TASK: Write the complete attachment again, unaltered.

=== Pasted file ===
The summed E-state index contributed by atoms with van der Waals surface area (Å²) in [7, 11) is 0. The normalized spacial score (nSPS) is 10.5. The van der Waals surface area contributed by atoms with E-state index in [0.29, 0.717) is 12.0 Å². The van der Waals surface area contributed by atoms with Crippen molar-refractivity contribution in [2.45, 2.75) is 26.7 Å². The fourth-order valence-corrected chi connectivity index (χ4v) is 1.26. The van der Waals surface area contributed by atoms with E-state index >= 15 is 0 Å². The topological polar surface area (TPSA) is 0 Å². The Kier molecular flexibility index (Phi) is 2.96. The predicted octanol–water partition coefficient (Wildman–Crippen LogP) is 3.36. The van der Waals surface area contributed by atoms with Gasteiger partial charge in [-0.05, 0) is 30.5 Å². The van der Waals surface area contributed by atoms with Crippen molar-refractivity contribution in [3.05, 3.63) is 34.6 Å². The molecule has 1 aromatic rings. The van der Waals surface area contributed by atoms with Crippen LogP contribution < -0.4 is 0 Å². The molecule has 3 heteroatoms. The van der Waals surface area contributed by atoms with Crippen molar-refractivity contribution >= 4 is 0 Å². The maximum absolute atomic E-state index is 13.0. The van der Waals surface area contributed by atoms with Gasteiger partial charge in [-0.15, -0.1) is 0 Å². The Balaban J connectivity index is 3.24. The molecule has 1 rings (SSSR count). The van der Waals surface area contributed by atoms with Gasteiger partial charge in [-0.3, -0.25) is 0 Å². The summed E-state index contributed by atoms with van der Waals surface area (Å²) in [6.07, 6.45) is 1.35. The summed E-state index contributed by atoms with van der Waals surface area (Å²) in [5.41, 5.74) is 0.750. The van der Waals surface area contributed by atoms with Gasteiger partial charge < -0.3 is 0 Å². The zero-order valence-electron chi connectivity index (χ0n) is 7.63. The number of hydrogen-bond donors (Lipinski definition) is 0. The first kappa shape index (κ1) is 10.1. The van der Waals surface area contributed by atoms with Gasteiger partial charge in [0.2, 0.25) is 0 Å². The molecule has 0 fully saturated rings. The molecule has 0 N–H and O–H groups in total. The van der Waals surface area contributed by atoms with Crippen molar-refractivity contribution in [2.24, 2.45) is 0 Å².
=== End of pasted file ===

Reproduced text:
The summed E-state index contributed by atoms with van der Waals surface area (Å²) in [7, 11) is 0. The normalized spacial score (nSPS) is 10.5. The van der Waals surface area contributed by atoms with E-state index in [0.29, 0.717) is 12.0 Å². The van der Waals surface area contributed by atoms with Crippen molar-refractivity contribution in [2.45, 2.75) is 26.7 Å². The fourth-order valence-corrected chi connectivity index (χ4v) is 1.26. The van der Waals surface area contributed by atoms with E-state index >= 15 is 0 Å². The topological polar surface area (TPSA) is 0 Å². The Kier molecular flexibility index (Phi) is 2.96. The predicted octanol–water partition coefficient (Wildman–Crippen LogP) is 3.36. The van der Waals surface area contributed by atoms with Gasteiger partial charge in [-0.05, 0) is 30.5 Å². The van der Waals surface area contributed by atoms with Crippen molar-refractivity contribution in [3.05, 3.63) is 34.6 Å². The molecule has 1 aromatic rings. The van der Waals surface area contributed by atoms with Crippen LogP contribution < -0.4 is 0 Å². The molecule has 3 heteroatoms. The van der Waals surface area contributed by atoms with Crippen molar-refractivity contribution >= 4 is 0 Å². The maximum absolute atomic E-state index is 13.0. The van der Waals surface area contributed by atoms with Gasteiger partial charge in [-0.15, -0.1) is 0 Å². The Balaban J connectivity index is 3.24. The molecule has 1 rings (SSSR count). The van der Waals surface area contributed by atoms with Gasteiger partial charge in [-0.3, -0.25) is 0 Å². The summed E-state index contributed by atoms with van der Waals surface area (Å²) in [6.07, 6.45) is 1.35. The summed E-state index contributed by atoms with van der Waals surface area (Å²) in [5.41, 5.74) is 0.750. The van der Waals surface area contributed by atoms with Gasteiger partial charge < -0.3 is 0 Å². The zero-order valence-electron chi connectivity index (χ0n) is 7.63. The number of hydrogen-bond donors (Lipinski definition) is 0. The first kappa shape index (κ1) is 10.1. The van der Waals surface area contributed by atoms with Gasteiger partial charge in [0.2, 0.25) is 0 Å². The molecule has 0 fully saturated rings. The molecule has 0 N–H and O–H groups in total. The van der Waals surface area contributed by atoms with Crippen molar-refractivity contribution in [2.24, 2.45) is 0 Å².